4.8.2 Oculomotor, abducent, and trochlear nerves (III, VI, VII) in the cranium
Now we'll move on to look at the third, fourth and sixth cranial nerves: the oculomotor, trochlear, and abducent. They're motor nerves. Between them they supply the six muscles that move the eye, and also the levator of the upper lid. As we've seen, the oculomotor nerve arises between the cerebral peduncles, the trochlear nerve arises from the back of the midbrain, and the abducent nerve arises below the pons.
The bony opening that these three nerves pass through is the superior orbital fissure, but their openings in the dura are quite a bit further back. The oculomotor nerve passes through the dura just alongside the posterior clinoid process, which is here. The trochlear nerve passes through the dura here, the abducent nerve down here.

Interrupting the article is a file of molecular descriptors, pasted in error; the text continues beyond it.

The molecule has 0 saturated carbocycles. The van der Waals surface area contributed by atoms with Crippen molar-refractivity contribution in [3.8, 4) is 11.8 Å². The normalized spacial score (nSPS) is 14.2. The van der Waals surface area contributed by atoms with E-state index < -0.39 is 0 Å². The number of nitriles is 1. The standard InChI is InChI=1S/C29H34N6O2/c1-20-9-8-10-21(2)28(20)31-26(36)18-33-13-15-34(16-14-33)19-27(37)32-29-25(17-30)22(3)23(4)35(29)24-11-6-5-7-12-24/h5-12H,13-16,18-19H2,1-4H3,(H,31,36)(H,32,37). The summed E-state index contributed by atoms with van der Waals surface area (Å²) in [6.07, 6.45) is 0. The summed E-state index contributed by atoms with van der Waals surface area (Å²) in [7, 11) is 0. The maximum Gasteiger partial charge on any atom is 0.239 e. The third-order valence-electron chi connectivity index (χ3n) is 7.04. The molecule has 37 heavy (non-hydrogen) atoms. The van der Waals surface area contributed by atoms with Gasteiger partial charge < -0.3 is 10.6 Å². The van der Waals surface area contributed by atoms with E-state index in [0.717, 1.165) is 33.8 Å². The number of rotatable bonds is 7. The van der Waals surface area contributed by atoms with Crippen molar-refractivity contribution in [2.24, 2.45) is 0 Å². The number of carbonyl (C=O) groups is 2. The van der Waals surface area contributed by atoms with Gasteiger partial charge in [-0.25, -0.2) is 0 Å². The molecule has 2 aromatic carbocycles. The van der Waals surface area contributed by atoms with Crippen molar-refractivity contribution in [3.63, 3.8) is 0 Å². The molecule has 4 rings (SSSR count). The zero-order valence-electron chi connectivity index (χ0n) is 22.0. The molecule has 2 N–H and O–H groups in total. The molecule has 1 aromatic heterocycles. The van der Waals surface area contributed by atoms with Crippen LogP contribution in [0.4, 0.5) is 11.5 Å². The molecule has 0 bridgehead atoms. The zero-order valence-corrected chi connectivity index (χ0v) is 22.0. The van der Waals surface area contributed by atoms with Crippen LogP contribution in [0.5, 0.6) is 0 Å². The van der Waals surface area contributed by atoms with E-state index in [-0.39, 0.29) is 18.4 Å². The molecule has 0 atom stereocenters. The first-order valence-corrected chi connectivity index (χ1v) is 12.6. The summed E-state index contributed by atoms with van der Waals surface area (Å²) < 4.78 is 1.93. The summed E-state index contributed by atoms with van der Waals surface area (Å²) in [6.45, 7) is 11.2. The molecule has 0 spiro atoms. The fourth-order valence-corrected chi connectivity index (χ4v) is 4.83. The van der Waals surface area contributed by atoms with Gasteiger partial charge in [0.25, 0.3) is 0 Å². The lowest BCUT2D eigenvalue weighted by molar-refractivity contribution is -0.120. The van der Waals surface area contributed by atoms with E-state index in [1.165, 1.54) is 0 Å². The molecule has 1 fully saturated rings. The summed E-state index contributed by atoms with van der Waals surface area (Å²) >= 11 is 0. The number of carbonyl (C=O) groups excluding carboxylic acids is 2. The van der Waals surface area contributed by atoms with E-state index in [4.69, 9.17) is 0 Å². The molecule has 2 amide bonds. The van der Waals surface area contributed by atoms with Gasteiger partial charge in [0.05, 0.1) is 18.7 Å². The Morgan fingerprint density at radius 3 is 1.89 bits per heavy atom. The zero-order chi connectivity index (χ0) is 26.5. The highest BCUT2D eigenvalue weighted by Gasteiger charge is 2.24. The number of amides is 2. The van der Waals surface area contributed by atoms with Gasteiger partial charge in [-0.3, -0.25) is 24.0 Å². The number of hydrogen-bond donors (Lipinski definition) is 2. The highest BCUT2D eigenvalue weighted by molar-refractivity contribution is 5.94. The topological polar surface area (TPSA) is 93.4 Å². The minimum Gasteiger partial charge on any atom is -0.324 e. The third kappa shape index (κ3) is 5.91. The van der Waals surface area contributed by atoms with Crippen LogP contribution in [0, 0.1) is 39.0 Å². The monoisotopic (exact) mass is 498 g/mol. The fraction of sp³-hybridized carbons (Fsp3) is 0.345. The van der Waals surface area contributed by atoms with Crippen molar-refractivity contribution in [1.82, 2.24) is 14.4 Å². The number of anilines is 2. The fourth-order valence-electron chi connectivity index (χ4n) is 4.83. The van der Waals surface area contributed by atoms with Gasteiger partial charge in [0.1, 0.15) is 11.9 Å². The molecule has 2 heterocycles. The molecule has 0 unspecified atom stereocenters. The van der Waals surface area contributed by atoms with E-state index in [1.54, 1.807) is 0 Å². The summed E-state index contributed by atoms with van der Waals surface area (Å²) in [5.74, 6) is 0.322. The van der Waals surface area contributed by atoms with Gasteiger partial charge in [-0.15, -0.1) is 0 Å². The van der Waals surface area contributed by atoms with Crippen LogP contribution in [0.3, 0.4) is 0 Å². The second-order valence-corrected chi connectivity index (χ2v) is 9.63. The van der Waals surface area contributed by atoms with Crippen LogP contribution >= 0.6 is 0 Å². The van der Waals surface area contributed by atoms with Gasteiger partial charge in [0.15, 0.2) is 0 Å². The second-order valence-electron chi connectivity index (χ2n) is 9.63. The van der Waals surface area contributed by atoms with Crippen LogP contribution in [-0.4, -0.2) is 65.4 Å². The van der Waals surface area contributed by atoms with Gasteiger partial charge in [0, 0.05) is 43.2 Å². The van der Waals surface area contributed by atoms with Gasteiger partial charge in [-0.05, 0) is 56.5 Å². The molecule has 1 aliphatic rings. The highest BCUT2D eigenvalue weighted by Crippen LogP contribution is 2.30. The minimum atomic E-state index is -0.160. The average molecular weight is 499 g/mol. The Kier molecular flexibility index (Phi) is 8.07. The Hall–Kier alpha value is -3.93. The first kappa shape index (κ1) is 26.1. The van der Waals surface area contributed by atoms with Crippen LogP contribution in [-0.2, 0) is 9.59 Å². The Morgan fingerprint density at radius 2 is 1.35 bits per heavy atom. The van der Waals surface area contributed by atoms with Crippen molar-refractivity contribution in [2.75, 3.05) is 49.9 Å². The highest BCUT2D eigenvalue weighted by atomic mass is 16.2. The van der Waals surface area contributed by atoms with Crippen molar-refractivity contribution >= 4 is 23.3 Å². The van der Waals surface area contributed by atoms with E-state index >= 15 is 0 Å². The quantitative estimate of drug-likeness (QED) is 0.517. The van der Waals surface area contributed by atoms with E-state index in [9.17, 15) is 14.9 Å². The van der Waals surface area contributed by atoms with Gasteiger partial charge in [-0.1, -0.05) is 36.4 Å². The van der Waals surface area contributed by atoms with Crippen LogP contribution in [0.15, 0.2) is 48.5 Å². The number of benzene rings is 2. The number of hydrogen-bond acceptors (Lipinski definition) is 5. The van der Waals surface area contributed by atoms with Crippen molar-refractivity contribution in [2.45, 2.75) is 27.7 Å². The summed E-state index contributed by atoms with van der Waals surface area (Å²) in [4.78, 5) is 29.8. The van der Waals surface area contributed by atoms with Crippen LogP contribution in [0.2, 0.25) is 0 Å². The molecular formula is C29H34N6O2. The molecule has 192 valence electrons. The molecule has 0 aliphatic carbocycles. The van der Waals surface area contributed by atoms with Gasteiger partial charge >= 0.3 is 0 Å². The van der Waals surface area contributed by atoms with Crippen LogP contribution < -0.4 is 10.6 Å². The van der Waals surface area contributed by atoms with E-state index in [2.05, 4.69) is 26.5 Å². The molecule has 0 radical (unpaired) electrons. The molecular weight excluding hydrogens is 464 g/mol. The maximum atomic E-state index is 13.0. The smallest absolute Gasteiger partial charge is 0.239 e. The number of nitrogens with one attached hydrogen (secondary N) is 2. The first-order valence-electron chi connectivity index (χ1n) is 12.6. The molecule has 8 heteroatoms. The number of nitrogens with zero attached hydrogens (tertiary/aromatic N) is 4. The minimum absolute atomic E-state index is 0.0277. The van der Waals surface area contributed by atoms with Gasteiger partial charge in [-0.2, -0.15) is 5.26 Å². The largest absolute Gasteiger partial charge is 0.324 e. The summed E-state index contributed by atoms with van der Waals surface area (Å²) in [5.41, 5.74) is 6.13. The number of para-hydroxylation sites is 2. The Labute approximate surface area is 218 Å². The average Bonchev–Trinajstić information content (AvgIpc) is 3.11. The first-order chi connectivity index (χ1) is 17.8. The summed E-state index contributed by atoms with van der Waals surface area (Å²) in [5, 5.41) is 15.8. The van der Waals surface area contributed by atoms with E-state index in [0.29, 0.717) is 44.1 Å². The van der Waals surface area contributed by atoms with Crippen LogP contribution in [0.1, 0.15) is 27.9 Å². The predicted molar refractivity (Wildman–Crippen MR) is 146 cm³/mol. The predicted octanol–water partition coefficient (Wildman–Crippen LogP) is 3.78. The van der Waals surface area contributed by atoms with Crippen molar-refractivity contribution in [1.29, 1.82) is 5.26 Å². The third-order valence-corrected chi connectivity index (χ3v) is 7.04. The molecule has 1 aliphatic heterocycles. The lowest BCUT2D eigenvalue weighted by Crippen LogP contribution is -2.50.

To follow them we'll remove the dura over this area. We'll also remove this structure that we'll see later, the trigeminal ganglion.
This cavity that we've opened into is the cavernous sinus. In the living living body it's filled with venous blood. Within the cavernous sinus lies the internal carotid artery.
The third, fourth and sixth nerves pass forward in the lateral wall of the cavernous sinus. Here's the oculomotor, here's the trochlear, here's the abducent. All three nerves pass forward into the orbit through the superior orbital fissure, which is here.